Before I came to Hayloft, my plant knowledge and the ability to distinguish between plants was poor to say the least. My understanding to re call plants stretched to varieties that were either in my own garden or ones that grabbed my attention in others. Collections that were slightly more unusual did not enter my periphery – don’t even get me started on the pronunciation of the names!
However, I am gradually beginning to spot and name plants in my day to day life that I never would have known or even heard of a few months ago – and for this I have gained an element of smugness with myself.
There have been many plants, old and new, that I have found both beautiful and intriguing, but the one plant that has really sparked a fascination for me was the Astrantia. I am captivated by the unusual and unique appearance of this plant with both textured and elusive petals that pack a punch in your flower beds and borders.
The botanical name for Astrantia is said to be derived from the Greek word for ‘star’ and you can see why, when each bloom fashions bright spikes of optimism. This unique plant also holds a more common name, somewhat less glamorous– Masterwort. This more commonly used name refers back to the medieval period where the flowers were used for medicinal purposes. They were later grown in abundance within English cottage gardens during the Tudor period.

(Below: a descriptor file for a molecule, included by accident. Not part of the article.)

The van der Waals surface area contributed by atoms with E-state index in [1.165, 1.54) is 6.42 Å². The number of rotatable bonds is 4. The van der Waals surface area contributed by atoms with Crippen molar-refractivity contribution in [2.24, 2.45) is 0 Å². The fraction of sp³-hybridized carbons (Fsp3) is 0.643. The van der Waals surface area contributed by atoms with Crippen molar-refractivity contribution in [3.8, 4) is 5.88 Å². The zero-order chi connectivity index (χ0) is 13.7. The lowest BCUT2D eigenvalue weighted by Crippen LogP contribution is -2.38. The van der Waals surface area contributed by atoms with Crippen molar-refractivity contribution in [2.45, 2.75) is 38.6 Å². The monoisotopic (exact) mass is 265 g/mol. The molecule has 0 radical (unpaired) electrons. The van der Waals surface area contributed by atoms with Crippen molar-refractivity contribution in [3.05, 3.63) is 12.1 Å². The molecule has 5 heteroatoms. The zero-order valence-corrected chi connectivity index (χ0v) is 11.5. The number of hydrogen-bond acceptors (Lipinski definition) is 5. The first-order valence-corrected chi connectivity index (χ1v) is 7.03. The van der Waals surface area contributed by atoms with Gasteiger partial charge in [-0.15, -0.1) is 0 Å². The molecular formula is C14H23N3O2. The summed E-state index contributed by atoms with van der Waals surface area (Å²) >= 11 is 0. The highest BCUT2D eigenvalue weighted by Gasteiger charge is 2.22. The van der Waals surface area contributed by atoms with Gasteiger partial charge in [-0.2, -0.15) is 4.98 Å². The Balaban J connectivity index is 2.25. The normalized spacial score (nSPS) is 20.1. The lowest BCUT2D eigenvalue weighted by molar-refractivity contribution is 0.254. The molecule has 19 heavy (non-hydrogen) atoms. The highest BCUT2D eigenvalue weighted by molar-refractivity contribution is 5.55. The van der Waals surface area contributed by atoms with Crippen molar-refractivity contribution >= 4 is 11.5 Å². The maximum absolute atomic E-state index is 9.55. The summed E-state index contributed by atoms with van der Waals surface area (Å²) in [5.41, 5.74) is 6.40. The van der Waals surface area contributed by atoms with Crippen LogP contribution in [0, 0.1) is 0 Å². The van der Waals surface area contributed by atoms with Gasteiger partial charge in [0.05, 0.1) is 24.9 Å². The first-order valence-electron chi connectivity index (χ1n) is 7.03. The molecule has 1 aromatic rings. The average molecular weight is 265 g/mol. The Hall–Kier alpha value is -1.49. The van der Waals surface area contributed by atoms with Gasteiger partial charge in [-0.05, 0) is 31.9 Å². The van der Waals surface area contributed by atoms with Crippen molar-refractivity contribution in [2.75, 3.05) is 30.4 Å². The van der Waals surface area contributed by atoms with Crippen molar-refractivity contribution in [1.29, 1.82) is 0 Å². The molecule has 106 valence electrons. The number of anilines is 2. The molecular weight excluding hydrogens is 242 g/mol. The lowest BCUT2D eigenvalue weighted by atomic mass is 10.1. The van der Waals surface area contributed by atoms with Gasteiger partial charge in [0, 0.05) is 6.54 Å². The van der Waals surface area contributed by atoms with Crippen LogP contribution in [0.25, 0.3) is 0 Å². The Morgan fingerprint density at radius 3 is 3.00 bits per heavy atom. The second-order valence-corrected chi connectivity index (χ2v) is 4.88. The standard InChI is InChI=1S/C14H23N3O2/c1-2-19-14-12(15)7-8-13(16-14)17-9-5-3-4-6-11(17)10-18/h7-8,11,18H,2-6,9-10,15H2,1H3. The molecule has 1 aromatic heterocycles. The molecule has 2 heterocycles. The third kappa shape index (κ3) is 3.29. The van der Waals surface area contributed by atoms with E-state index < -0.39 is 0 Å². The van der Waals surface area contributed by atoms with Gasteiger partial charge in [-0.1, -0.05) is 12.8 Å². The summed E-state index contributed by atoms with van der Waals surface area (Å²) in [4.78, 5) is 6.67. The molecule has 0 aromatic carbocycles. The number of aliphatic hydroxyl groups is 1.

Caring for Astrantia
Astrantia plants will brighten up any dull spot in your garden and will provide a new lease of life in your shady areas.
They require moist soil with plenty of organic matter – drought is their number one enemy so it is vital that they remain moist at all times.
Astrantia varieties also survive well within a range of soil types and will even flourish in heavy, cumbersome soils.
Garden Design Tips
If you are looking to purchase or have recently obtained your own Astrantia, they will always ravish a stream or pond area, alongside complementing fantastic companion plants within a woodland setting or garden border.
Astrantia will build an alliance with plants such as hosta, ferns and other shade loving characters.
Do you have any Astrantia plants within your own gardens? Where have you placed them?